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The Chronicles Of A Birth Foretold

  • Ch. Mhammad Ashraf
  • May, 2018
  • 621
  • National

At the end of the day, one can take solace from the fact that no matter how chequered and tortuous the course of events, the Muslim India achieved its manifest destiny and Pakistan is here to stay.

“Pakistan came into being when the first native of India embraced Islam”, is a mantra most Pakistanis believe in as an article of faith. “ No, Pakistan was created when Muhammad bin Quasim appeared on the Mekran coast in AD 712”, claims another school of thought. Polemics aside, no doubt, the largest Muslim state in the world announced its birth to the world on the 14th of August 1947. However, there were portents and omens; predictions and warnings; a whole lot of those, that preceded by centuries the birth of the newest nation-state, among the first of the 20th century. It all started with the two-nation theory. In 1817, James Mill, the English philosopher and political theorist, in his History of British India propounded that two different civilizations and/or nations are living together in India. Sir Syed in 1882 reiterated this with much greater force of reasoning. Veer Savarkar, the founder of Hindu Mahasabha, the virulently anti-Muslim communal Hindu Mahasabha organization added his powerful voice in subscribing to the much debated subject. While delivering his presidential address at the 19th session of his party at Karnavati (Ahmadabad) in 1937, Mr. Savarkar stated: “India cannot be assumed today to be a Unitarian and homogeneous nation, but on the contrary there are two nations in the main; the Hindus and the Muslims, in India.” Scholars have debated this point adnauseum with a view to underplaying the historical statement (confession?) emanating from an avid and rabid ideologue of the Hindutvabut for the most part the truth has refused to die away.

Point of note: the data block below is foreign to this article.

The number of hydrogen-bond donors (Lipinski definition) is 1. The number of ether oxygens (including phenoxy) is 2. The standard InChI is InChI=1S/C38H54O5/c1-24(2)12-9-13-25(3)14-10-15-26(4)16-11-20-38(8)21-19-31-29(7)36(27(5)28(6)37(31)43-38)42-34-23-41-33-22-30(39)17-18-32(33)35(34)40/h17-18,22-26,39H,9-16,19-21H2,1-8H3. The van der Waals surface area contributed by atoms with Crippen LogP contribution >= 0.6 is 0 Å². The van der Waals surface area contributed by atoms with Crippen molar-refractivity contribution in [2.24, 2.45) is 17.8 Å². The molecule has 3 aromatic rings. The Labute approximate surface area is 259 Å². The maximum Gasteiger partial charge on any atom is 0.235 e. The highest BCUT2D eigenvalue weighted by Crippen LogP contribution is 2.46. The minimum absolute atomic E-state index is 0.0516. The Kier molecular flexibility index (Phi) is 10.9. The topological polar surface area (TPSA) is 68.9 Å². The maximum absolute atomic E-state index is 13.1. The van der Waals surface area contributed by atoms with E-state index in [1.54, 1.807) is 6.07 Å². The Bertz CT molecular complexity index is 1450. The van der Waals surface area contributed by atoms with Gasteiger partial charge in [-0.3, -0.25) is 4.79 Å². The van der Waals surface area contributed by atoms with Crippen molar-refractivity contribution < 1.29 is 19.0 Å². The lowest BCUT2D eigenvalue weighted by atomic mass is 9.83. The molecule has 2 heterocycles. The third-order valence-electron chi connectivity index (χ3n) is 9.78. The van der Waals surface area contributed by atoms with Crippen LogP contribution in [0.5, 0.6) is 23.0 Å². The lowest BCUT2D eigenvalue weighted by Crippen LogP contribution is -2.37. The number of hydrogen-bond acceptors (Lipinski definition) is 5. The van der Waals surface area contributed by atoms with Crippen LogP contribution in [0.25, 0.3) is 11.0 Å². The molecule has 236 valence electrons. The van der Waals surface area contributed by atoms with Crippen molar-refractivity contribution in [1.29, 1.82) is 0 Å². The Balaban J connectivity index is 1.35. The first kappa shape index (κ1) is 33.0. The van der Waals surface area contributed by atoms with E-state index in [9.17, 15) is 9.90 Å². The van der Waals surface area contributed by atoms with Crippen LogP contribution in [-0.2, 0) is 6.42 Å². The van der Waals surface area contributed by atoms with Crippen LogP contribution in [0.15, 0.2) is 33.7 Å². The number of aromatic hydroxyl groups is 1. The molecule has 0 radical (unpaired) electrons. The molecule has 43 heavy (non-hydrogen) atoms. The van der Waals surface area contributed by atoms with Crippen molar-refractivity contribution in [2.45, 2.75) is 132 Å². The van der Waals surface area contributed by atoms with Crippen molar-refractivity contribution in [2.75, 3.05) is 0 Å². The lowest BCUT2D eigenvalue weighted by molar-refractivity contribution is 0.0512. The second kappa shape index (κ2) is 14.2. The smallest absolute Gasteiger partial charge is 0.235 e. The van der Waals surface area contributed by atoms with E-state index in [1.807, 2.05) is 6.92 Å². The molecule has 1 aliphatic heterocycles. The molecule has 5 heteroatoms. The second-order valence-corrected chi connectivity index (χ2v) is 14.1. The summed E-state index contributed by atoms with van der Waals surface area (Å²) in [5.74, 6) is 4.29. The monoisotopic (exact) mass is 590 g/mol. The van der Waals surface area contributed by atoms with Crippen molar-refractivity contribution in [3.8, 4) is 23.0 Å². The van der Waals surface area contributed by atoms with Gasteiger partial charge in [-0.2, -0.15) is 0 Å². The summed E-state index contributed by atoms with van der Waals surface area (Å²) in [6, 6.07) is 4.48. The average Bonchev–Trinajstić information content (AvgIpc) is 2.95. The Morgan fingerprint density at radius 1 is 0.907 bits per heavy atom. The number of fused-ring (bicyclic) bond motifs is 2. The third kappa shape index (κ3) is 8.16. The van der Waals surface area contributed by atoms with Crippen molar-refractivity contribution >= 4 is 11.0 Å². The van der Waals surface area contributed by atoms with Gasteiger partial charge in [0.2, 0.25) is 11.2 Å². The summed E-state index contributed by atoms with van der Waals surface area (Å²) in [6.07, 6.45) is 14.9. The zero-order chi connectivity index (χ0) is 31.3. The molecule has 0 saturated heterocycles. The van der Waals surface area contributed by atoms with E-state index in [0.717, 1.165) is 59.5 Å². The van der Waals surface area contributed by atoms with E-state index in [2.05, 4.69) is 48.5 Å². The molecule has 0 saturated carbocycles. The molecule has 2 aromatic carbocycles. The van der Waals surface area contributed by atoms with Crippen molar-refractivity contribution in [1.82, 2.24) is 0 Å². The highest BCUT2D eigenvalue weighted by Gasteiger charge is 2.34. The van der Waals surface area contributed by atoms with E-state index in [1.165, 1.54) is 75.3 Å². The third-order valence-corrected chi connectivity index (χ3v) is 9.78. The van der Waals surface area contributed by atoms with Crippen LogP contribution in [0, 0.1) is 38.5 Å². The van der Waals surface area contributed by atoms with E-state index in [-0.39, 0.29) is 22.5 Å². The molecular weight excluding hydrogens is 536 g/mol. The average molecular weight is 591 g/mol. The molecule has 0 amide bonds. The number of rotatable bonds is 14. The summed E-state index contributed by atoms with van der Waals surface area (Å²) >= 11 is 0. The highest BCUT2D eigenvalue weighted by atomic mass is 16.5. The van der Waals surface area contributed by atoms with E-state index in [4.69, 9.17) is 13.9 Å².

Purna Swaraj: The flag of India was unfurled on the banks of the Ravi River at Lahore on 31st December 1929, by none else than Mr. Gandhi himself. The occasion was the annual session of the Indian National Congress (INC), and Jawaharlal Nehru was elected the president of the party in that session. From that fateful but historic day, the demand became a one-point official agenda of the Party. INC had been holding its annual sessions ever since its founding in 1885, with a bit of humble submission of innocuous demands of social nature, buta great deal of fanfare. People in general and the government of day, looked forward to the yearly drama with a lot of amused anticipation.Afterall, 6 of the preceding presidents (not including A.O. Hume, ICS, who all but ‘midwifed’ at the birth of the INC) were of European descent. There was little chance that the occasion would create a law and order issue.  So what was so special about the Lahore session? The answer is that it was for the first time that the party had raised the demand of the Purna Swaraj (total self-rule). This was not for the first time that the clarion call was made on that misty Lahore morning. Almost 10 years earlier, Congress leader and Urdu poet, HasratMohani was the first activist to demand complete independence from the British in 1921, from an All India Congress Forum.

From Lahore to Allahabad: The distance by rail/road between the two historical places is a mere 620 miles with two historic events taking place there within a gap of 703 days. Both distances are nothing impressive. Yet, however, as the events moved fast forward, it will be light years which would separate the Hindu India and the Muslim India. The gulf between the two communities which had lived side-by-side for a thousand years, albeit with a constant unease, would become all but un-bridgeable within a short span of time

“Muslim State within or without the British Empire”: The Allahabad Address by Allama Muhammad Iqbal: The address which forms the cornerstone of the struggle for Pakistan was delivered by the poet-philosopher during the 25the annual session of the All India Muslim League, on the afternoon of Monday, 29th December, 1930 at Allahabad. The basic outline of the famous address is too well-known to be repeated within the limited space available for the present article. There are two curious features of this otherwise scholarly and landmark address which are somewhat puzzling to a student of freedom movement in general and the struggle for Pakistan in particular. For one thing, Iqbal only talked about the Muslims of the North Western parts of the British Indian Empire. It is difficult to believe that he was not aware of the existence of an equally numerous population of his co-religionists in the North-eastern regions, i.e. Bengal, Assam, Bihar, etc. Why did he not talk of their political future? Secondly, it was merely an address by Iqbal in his personal capacity since it did not become part of the resolution by AIML during the Allahabad session. Nor, for that...

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